Maryknoll Office for Global Concerns

Representing Maryknoll Fathers & Brothers, Maryknoll Sisters, and Maryknoll Lay Missioners
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Catholics active in support of Iran nuclear deal

The following update was written by Marie Dennis, co-president of Pax Christi International and former director of the Maryknoll Office for Global Concerns, and was published in the September-October 2015 NewsNotes.

On July 14, an agreement on the Iranian nuclear program was reached in Vienna, Austria. This important diplomatic accomplishment was achieved through protracted high level political negotiations involving the United States, the United Kingdom, France, Germany, China, the Russian Federation and the European Union, as well as Iran. It aims to curb Iran’s development of nuclear weapons while allowing the country to use nuclear energy for peaceful purposes. More importantly, it serves as an important example of successful diplomacy in extremely difficult circumstances.

As negotiations approached a conclusion, the U.S. Congress passed the Iran Nuclear Agreement Review Act of 2015 that gave the House and Senate a limited time to pass a bill of disapproval. On July 19, President Obama submitted the Iran agreement to Congress, giving the legislators until September 17 to pass such a bill.

At publication time, 42 senators publicly have expressed support of the Iran deal, ensuring a filibuster of the disapproval resolution. The agreement made in July will go through with the U.S.’s commitment intact.

The Maryknoll Office for Global Concerns (MOGC), along with many collegial organizations and communities of faith, has energetically supported the Iran agreement as a critical step toward nuclear non-proliferation and, ultimately, nuclear abolition.

Pax Christi International noted other potentially positive results: “The deal will enable Iran to play a more active role in regional politics, increasing the possibility of a diplomatic solution to the war in Syria and leveraging political concessions in Baghdad and Damascus that could more effectively curtail the power of ISIS and avert a wider Shia-Sunni conflict….The agreement with Iran has the potential to reshape much of the Middle East. Hopefully it will strengthen the Nuclear Non-Proliferation Treaty and stimulate development of a Nuclear Weapons-Free Zone in the Middle East, a goal repeatedly supported by the nations of the world at the UN since 1974.”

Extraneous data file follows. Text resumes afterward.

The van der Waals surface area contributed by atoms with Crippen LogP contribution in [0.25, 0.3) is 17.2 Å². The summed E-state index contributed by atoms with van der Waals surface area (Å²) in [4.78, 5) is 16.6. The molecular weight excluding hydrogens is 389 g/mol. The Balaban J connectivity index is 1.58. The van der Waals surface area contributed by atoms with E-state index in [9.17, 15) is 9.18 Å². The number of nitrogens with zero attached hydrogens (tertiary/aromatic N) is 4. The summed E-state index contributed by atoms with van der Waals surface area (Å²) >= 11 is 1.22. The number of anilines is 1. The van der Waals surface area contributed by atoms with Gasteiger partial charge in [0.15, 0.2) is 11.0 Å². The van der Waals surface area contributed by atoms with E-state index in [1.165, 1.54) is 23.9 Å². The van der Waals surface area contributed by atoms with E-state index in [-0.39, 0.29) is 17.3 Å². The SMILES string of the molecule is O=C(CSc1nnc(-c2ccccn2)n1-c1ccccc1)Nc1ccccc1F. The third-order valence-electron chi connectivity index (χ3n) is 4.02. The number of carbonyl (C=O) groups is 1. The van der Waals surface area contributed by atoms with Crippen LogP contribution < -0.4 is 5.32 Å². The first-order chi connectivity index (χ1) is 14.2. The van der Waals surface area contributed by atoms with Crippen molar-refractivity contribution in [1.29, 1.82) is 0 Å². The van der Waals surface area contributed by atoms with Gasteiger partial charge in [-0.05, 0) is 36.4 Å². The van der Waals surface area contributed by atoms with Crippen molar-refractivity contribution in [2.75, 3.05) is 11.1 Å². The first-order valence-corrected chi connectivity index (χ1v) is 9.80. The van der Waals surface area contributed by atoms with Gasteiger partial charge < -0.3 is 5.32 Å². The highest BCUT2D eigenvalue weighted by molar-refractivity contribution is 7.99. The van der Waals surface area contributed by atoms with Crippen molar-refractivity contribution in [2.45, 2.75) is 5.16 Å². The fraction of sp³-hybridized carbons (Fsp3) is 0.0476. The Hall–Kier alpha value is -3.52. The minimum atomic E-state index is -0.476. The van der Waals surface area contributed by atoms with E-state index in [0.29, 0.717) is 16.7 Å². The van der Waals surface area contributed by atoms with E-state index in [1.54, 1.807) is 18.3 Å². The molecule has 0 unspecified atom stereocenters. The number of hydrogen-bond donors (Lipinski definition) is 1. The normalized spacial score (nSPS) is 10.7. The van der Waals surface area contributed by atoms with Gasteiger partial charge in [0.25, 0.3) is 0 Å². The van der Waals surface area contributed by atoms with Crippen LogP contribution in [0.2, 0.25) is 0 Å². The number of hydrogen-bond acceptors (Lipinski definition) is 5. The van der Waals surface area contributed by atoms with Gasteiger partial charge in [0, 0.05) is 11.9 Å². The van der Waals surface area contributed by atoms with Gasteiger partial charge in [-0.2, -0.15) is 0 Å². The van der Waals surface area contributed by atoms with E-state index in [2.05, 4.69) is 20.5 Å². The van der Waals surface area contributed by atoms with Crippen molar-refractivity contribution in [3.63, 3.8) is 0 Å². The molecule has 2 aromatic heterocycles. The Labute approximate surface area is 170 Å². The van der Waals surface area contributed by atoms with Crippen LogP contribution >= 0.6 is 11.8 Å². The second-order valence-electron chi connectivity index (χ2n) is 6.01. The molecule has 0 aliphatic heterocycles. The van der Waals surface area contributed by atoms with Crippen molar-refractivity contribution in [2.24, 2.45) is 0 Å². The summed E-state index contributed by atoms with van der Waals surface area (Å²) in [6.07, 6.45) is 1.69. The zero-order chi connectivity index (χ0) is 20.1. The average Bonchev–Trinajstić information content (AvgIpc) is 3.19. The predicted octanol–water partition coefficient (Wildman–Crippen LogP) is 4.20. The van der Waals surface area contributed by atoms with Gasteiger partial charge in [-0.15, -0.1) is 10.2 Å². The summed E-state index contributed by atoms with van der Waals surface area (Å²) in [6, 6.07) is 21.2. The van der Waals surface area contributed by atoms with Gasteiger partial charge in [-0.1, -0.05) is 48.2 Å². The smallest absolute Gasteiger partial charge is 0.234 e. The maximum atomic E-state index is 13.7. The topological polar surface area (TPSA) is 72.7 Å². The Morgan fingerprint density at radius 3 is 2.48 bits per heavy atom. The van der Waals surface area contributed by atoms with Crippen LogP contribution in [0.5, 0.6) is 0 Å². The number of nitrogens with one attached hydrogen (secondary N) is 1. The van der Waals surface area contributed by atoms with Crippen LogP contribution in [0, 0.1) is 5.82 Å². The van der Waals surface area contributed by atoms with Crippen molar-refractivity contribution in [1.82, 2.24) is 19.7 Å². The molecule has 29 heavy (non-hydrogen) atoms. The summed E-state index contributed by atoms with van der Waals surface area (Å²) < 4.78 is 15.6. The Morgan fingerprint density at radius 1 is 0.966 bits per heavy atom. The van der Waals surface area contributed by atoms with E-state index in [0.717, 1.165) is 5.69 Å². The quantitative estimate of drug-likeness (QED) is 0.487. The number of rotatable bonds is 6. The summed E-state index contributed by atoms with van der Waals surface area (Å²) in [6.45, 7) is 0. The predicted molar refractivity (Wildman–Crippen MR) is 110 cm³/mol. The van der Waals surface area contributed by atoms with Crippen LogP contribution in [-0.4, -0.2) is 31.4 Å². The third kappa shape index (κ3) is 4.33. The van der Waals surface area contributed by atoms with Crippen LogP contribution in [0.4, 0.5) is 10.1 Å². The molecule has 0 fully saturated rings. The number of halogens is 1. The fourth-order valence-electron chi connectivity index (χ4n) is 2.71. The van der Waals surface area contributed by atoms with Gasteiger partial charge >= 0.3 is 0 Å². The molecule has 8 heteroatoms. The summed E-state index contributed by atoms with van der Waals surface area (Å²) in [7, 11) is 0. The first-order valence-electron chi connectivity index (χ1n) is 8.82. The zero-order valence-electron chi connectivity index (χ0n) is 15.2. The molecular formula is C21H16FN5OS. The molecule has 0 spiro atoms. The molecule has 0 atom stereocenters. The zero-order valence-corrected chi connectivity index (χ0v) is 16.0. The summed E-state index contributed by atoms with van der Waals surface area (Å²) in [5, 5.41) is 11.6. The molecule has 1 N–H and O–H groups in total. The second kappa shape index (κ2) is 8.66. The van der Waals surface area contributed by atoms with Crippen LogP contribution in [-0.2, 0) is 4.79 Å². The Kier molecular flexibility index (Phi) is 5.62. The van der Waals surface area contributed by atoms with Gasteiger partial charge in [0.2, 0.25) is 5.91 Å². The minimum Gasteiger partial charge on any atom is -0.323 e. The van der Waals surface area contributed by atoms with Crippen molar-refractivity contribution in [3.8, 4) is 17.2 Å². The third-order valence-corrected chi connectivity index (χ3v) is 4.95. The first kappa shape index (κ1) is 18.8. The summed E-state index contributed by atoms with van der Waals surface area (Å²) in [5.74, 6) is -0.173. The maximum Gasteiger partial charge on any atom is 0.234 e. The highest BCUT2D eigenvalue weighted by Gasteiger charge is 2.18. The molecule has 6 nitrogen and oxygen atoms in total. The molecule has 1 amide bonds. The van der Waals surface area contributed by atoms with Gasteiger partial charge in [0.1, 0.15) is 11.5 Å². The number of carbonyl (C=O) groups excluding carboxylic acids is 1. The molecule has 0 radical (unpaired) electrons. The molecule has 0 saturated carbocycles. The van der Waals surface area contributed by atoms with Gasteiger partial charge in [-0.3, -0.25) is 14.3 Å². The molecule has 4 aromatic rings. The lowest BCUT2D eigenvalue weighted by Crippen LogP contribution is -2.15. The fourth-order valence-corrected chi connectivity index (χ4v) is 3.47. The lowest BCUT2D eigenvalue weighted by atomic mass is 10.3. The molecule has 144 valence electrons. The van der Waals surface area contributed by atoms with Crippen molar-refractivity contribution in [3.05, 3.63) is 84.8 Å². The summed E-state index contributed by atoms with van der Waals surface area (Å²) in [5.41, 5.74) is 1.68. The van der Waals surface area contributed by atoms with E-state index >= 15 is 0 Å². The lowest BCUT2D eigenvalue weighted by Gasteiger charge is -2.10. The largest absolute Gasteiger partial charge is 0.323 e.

That a diplomatic agreement has become a reality after years of painstaking negotiations is a great accomplishment. Its details have been scrutinized and the deal is supported by scientists, diplomats, political and religious leaders and countless others around the world, including the Vatican and the U.S. Conference of Catholic Bishops (USCCB).

The Catholic community across the country has been fully engaged in support of the Iran agreement. The USCCB has written to Congress, visited many members of Congress, sent action alerts and activated diocesan level leaders. At the same time, MOGC, Pax Christi, and a coalition of national Catholic organizations and religious communities have been working with other faith communities to encourage Congress to back the agreement. With significant collective grassroots presence across the U.S., they have encouraged thousands of constituents to communicate (in writing, orally and in person) with their elected officials and to write letters to the editor or op-eds in both the secular press and diocesan Catholic newspapers.

A letter to Congress supporting the agreement from Catholic women religious across the U.S. was initiated by the Adrian Dominican Sisters in Michigan and gathered well over 4,000 signatures. A pro-deal statement from Catholic theologians and scholars reflected the opinions of academics from Massachusetts to California, Pennsylvania to Minnesota, Missouri to Washington, D.C.

Catholic groups have placed ads in the electronic versions of America magazine and the National Catholic Reporter encouraging readers to contact their members of Congress to support the Iran deal.

They also met in D.C. with senior staff in offices of key senators, coordinating with local Catholics in each state and encouraging as much August recess work with elected officials as possible.

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